International students face employment hurdles
By Sherrie Choong
Graduating from college should be an exciting and happy moment. However, that has not been the case for me as an international student. I speak four different languages, spent tens of thousands in tuition and worked diligently. And yet job hunting remains extremely stressful and frustrating.
Getting a job in the United States is a dream for many international students. However, the job-hunting process for international students is filled with financial and legal obstacles, compared to their American classmates. On average, international students at Northeastern University spend three months applying and interviewing before securing employment.
After graduation, international students are eligible to apply for optional practical training, which allows them to work legally in the United States for a year. Students majoring in science, technology, engineering and mathematics are eligible for the STEM program, which is 17-month OPT extension.
During the OPT period, international students have a three-month time limit to find employment. After the OPT period ends, employers must sponsor the student for an H-1B work visa for him or her to remain in the States. Sponsorship is a tedious process. Employers must hire an immigration attorney, pay the application cost of $3,000 to $4,000 and complete all the paperwork. There is no guarantee the application will be approved.
According to the U.S. Citizenship and Immigration Services website, it receives an average of 124,000 H-1B petitions during the filing period, but only has 65,000 visas to award per year. This is a reason why employers are unwilling to hire international students, regardless of their skills and talents. Many large firms are upfront with their policies of not hiring international students, denying students their dreams.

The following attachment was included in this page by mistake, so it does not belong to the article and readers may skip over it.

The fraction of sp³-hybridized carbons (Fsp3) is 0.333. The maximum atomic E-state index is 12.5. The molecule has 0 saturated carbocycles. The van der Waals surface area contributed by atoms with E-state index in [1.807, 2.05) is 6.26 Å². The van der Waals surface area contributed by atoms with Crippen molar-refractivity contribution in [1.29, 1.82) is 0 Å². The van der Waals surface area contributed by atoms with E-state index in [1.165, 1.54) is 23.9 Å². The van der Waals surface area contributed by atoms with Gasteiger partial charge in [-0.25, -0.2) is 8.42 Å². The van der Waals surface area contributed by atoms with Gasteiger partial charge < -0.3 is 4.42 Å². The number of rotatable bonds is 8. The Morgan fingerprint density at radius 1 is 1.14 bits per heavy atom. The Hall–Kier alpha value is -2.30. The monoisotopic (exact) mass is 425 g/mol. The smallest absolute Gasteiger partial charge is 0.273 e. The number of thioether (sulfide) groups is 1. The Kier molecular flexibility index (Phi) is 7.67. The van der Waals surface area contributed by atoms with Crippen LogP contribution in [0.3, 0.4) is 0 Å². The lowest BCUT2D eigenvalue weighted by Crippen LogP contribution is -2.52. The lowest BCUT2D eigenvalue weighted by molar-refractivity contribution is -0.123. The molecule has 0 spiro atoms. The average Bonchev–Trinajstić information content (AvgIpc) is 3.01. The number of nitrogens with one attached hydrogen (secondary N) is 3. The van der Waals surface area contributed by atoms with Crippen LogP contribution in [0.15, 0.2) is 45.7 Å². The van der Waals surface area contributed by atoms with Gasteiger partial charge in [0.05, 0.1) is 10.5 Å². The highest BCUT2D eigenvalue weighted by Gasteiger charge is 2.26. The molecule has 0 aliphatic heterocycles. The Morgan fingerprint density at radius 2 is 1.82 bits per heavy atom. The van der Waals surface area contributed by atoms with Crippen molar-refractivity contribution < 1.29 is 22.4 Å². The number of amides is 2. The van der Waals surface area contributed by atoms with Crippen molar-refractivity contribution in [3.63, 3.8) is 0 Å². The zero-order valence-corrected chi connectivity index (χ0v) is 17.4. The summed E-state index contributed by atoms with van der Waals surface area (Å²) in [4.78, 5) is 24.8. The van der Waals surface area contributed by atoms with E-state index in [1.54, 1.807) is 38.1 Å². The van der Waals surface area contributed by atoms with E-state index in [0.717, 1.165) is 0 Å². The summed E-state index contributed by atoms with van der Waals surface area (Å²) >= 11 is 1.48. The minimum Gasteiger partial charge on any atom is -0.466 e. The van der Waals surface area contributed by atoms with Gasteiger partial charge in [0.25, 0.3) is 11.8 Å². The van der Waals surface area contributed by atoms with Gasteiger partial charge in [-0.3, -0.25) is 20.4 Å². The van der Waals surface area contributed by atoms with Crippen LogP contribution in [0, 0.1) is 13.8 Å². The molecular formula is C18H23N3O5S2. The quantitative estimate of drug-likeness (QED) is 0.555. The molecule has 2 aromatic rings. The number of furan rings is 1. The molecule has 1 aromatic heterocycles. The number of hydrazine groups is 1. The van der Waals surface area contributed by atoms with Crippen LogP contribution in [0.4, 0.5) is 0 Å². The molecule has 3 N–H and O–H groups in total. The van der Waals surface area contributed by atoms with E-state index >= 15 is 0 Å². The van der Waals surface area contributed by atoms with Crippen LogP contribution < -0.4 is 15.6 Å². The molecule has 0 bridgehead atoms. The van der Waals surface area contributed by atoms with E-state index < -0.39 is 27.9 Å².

USCIS already reached the statutory H-1B quota of 65,000 visas within a week for fiscal year 2014, which ended April 5, 2013. One week is not the record for reaching the H-1B cap — in 2007, it took only one day. A new filing period started on April 1.
This uphill job-hunting process leaves many international students depressed and frustrated. Hence, many explore other paths. Some choose to pursue advanced degrees, volunteer at companies or work at unpaid internships. Other students return to their homeland to start the job-hunting process again.
International students have specific advantages over domestic students, such as language skills, promoting diversity and overseas experience. Because our first language is typically not English, most of us are fluent in one other language.
Based on my personal experience, Northeastern University should do a better job preparing international students for employment. It holds a career fair every semester but most participating companies will not hire international students. This does not include tech companies looking for computer science majors. On average, there are less than 10 companies looking to hire non-engineering international students.
Students who are active and determined to obtain U.S. work experience tend to achieve their goals. Networking plays a big role as well. Students will constantly face rejection while job hunting. They should also beware of scams as well. My advice for local and international students is to never give up, be persistent and indispensable.
This post is also available in: Chinese